Reflections on Quality – Continuous Professional Learning in Early Childhood Development

Reflections on Quality – Continuous Professional Learning in Early Childhood Development

Reflections on Quality is an invitation to reflect by Anna Nguyen-Sgro, Quality Specialist, Children’s Services, Halton Region

The quality of an early learning and child care program dependsNine Children standing side by side all smiling greatly on the knowledge, skills and competencies of educators. While Registered Early Childhood Educators (RECE) are required to have some pre-service training, the profession of Early Childhood Education is one that requires ongoing learning to stay abreast of the latest research, practices and policies. For those who are not Registered Educators, but work within the scope of practice of Early Childhood Education, ongoing professional learning is also important. Through continuous learning, educators have the opportunity to build their professional knowledge and skills, which is necessary to maintain a high standard of professional competence and a high level of quality care. As described in How Does Learning Happen? Educators are lifelong learners who “take responsibility for their own learning and make decisions about ways to integrate knowledge from theory, research, their own experience and their understanding of the individual children and families they work with.” A lifelong commitment to professional learning is critical for improving the quality of early childhood programs. and ensuring the best outcomes for children and families.

Research confirms professional learning is linked to quality in the following ways:

  1. Professional learning leads to higher pedagogical quality
  2. Professional learning leads to better outcomes for children in multiple areas of development
  3. Professional learning supports workforce stability, increasing staff retention and motivation and lowering rates of turnover

Most often when the people think about “professional learning” they envision conferences, workshops or other formal learning opportunities. Professional learning is a term used to describe a multitude of activities, ranging from formal to informal, that can support professional knowledge and growth.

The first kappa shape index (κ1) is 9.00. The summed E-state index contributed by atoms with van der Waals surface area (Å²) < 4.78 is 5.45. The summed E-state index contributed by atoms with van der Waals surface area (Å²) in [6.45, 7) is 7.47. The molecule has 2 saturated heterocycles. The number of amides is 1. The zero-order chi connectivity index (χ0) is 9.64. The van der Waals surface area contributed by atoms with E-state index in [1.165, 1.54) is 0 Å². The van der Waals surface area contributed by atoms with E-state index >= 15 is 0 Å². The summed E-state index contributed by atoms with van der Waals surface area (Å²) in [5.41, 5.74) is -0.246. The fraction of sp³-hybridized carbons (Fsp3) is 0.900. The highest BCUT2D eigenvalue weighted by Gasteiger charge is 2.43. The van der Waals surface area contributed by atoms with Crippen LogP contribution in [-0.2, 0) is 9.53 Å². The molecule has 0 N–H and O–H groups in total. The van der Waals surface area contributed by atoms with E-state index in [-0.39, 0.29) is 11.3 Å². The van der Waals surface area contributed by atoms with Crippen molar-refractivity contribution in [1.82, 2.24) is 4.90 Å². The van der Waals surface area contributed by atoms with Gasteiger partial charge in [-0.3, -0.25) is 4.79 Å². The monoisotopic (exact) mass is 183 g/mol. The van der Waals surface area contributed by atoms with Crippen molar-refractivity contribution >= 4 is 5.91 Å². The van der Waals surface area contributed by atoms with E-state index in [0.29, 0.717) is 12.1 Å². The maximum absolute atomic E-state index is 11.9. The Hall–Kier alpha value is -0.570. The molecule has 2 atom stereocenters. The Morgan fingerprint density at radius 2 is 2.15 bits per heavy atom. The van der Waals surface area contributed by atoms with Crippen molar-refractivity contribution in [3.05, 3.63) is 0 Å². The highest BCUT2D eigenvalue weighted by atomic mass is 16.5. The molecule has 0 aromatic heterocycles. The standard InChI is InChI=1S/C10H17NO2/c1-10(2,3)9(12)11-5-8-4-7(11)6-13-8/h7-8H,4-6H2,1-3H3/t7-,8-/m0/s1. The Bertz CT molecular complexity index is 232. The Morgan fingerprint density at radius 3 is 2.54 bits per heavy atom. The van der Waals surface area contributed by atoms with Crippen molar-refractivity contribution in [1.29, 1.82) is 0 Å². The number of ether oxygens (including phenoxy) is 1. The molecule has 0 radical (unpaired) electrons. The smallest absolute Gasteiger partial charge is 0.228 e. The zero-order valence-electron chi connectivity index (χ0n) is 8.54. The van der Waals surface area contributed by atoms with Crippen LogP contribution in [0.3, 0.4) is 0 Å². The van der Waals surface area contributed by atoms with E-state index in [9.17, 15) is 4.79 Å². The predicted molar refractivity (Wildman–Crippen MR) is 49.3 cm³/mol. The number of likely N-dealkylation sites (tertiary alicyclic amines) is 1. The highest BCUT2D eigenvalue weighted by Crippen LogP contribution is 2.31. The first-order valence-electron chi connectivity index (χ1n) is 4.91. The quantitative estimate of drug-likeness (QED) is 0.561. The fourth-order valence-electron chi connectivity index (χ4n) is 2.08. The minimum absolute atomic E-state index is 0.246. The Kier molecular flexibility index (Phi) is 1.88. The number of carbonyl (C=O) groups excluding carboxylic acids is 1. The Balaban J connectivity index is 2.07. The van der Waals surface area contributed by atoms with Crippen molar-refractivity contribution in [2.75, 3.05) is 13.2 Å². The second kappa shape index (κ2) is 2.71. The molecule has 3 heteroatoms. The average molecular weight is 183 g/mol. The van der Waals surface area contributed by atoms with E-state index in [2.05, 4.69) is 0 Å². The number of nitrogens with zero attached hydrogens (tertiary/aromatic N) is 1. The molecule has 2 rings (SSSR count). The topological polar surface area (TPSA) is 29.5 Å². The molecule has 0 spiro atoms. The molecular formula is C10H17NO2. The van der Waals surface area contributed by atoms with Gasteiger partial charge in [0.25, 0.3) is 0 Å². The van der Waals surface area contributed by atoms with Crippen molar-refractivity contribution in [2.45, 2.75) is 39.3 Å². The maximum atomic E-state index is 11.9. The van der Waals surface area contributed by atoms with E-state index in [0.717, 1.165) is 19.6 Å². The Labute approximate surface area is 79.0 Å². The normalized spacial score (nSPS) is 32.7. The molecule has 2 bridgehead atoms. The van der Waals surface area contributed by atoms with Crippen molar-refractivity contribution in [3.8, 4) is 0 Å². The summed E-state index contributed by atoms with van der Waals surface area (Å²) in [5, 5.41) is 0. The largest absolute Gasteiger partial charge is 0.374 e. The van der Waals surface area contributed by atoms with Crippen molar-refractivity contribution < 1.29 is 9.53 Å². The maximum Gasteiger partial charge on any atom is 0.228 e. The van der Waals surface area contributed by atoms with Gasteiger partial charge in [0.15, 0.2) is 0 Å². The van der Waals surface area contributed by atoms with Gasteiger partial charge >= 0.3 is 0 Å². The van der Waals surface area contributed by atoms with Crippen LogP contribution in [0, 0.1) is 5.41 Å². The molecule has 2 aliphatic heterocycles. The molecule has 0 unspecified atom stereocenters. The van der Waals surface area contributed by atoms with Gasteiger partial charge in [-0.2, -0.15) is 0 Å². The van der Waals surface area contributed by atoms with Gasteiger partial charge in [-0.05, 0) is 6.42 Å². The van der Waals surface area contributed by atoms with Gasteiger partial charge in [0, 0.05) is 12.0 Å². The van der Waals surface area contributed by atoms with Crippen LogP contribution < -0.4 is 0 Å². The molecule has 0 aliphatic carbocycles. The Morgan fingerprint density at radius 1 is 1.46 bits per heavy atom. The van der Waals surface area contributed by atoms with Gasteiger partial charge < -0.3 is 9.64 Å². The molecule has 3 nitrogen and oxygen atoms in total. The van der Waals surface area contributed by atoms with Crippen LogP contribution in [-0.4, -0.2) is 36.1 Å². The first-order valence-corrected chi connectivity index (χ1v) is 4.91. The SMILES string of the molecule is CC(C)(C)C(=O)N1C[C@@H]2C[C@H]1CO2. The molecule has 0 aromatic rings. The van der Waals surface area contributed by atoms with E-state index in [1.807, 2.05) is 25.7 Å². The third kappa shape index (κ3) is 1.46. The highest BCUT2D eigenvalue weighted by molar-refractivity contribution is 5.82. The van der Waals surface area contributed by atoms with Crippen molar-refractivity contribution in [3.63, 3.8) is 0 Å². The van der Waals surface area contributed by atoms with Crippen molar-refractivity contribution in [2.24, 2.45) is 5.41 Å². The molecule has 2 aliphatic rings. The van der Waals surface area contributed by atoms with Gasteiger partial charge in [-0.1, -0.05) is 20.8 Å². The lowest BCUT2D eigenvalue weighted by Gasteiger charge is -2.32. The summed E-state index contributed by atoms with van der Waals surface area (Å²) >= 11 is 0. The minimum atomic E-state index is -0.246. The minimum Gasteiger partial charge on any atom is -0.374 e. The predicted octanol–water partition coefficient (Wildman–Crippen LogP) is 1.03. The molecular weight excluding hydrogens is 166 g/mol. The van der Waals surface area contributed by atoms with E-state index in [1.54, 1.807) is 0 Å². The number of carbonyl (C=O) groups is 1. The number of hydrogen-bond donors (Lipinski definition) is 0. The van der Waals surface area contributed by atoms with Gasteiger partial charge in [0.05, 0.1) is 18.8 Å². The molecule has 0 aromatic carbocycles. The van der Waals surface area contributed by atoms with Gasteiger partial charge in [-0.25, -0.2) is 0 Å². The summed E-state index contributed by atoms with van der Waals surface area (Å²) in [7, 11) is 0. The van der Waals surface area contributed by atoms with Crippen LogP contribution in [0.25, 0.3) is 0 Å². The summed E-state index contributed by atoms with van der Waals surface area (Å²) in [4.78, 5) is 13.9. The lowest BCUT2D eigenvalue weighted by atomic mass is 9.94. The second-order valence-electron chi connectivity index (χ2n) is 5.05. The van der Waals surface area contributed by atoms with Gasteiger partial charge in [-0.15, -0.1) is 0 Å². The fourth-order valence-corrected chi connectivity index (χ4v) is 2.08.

The College of Early Childhood Educators has suggested some examples of professional learning vehicles such as:

Examples of Continuous Professional Learning Web, planned professional discussions with colleagues, self-study or study groups, professional reading/writing, college of Early Childhood Educators learning Modules, job shadowing or practicum, preparing/delivering workshops, conferences or parent presentations, mentorship, professional social networking, attending workshops and conferences, video and/or audio resources, post secondary courses/programs, case study analysis, webinar/blogs, professional inquiry/action research, relfective practice/journaling

In Ontario, the College of Early Childhood Educators requires all Registered Early Childhood Educators (RECEs) to participate in the Continuous Professional Learning (CPL) program. Beginning September 2017, members must begin the CPL Portfolio Cycle which involves a self-assessment, professional learning plan and activities, and record of professional learning. For professionals who are not registered with the College, this tool may also be of interest and value to you as you consider your professional learning journey. More information is available on the College of ECE website. By engaging in continuous professional learning, educators will strengthen their understanding and application of the Code of Ethics and Standards of Practice.

In Halton Region, The Halton Resource Connection (THRC) strives to be a leader and essential partner for professional excellence. The professional resource library and THRC publication offer many ways for you to access professional learning, catering to different interests, learning styles and levels of experience.

Invitation to Reflect:

  1. What professional learning activities help you to keep current of the latest research, practices and policies in early childhood education?
  2. In what ways might you incorporate professional learning into your daily practice? Consider no-cost or low-cost possibilities.
  3. How might you collaborate and co-learn with your colleagues to achieve your professional learning goals?
  4. How will the CPL portfolio cycle support your professional learning journey?

Anna Nguyen-Sgro, RECE, MAHalton Region Logo
Quality Specialist, Child Care System
Halton Region, Children’s Services
[email protected]

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